2. How do students respond to the teacher’s offers of meaning potential?
  3. What agency do the students seem to have?

Theoretical points

To be able to study and understand the complexity of communication and interaction in dance class, I use a social semiotic multimodal perspective, (Kress, 2010, Van Leeuwen, 2005). Within the perspective all semiotic resources like gesture, body movements, sound, image, speech and others are seen as equally important in meaning making processes, the context determines the significance. The perspective focuses on individuals as sign makers, we communicate through the making and use of different signs. These form sign systems (modes) that represents semiotic resources which are socially and culturally shaped and situated in a specific context. They are not fixed; instead they emerge in interaction within social groups that need joint agreements and joint representations. Van Leeuween (2005) points to the fact that these joint agreements are shaped by individuals and can be changed by individuals. This requires power, formal or informal. Concerning dance teaching and learning, questions on who has the power to develop and change, both the way teaching is being executed and the esthetic of the dance genre itself, can be put forward.
Signs are being made through different expressions; with speech, gestures, sound, gaze, body movements among others. These are different time- and space-based forms. Speech extends in time through sequences of words, an image takes shape in space, a gesture or a dance movement reaches both in time and space. Together these different signs form semiotic ensembles where several semiotic resources interplay in the meaning making process. In every given situation certain semiotic resources are available. This affects both teachers and student’s possibilities of expression (Rostvall & Selander, 2008, 2010). For my study the interest lies in how semiotic resources are being used and by whom.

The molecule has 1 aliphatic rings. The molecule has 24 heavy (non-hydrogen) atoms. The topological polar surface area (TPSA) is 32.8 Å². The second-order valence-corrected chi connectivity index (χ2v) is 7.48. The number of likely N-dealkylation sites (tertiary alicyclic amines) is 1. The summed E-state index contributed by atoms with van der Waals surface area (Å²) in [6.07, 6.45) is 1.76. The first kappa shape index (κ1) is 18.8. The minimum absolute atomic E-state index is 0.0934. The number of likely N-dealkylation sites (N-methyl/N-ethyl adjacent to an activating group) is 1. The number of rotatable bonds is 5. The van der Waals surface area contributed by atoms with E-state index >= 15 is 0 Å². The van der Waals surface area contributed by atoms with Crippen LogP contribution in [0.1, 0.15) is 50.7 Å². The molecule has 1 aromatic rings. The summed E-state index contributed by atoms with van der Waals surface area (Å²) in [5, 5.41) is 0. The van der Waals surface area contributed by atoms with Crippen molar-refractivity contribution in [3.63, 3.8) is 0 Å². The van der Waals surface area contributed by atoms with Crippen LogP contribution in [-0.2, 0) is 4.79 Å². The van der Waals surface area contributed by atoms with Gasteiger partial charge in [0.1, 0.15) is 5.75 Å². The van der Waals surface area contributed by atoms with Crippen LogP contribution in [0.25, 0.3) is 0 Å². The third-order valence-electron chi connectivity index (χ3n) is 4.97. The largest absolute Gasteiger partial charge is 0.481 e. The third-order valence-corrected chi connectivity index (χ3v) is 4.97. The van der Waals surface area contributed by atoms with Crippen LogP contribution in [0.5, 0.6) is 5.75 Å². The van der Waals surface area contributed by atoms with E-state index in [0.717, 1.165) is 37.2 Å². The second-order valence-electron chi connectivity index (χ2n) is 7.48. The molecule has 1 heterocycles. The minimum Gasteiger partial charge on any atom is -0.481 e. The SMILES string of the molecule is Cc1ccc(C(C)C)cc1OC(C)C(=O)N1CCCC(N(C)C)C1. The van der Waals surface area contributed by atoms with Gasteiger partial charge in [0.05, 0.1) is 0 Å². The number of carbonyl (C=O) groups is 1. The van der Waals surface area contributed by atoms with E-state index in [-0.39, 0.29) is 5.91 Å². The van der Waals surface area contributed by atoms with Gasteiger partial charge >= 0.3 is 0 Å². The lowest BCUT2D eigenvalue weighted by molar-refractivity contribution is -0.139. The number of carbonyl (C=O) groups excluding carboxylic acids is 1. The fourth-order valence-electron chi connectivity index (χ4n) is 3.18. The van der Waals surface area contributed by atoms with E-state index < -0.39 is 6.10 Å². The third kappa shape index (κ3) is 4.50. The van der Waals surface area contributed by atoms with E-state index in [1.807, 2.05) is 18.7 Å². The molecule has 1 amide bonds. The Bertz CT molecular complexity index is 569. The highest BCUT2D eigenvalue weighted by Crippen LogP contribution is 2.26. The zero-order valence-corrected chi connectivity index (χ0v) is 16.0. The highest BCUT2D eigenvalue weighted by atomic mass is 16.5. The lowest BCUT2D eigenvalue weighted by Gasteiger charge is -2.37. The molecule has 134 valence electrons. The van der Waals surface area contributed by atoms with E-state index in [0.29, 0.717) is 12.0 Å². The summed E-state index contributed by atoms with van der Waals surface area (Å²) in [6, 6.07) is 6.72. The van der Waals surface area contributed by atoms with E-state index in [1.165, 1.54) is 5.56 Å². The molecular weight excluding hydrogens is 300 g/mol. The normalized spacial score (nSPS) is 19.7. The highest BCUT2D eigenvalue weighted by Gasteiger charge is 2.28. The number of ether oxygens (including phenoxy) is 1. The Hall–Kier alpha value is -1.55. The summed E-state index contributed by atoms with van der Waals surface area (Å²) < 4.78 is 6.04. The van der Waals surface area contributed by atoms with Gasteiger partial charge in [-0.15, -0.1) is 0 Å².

In the meaning making process all involved individuals are seen as active sign-makers, doing what Kress (2010) calls semiotic work. Communication happens when an individual respond to a prompt. A prompt can be said to be a sign that catches the attention of an individual who frames and perceives this sign as message directed to her. This message is interpreted and takes the shape of an inner sign that can transform to an outer sign, a new representation. The interpreter of the original sign answers with a new communicative action. In this process meaning will be transformed. The interpretation becomes a blend of the original sign and the resources for meaning making that the interpreter has, to interpret the message. The sequence of prompt- framing- interpretation is an ongoing process that involves all participants in a social and communicative situation. We can direct our attention to and respond to several prompts simultaneously, the communication is multimodal since we respond to and communicate with several semiotic resources. In my study I examine what seems to work as a prompt for the students, how they respond to them and through which representations this is being made visible.
Other concepts that are being used are transformation and transduction. Transformation refers to if a representation is made in the same mode as the original message, for example if a dance student responds to a physical demonstration of movements with movements. Transduction refers to if the response is given in another mode, for example if the dance student responds to a verbal instruction with dance movements. Also, the concepts of design, rhetoric and production are used. Design describes how a certain situation is being shaped, what resources that are offered; rhetoric refers to the choices participants make in communication, which semiotic resources they use to bring forth their messages and production refers to what is being created in the situation.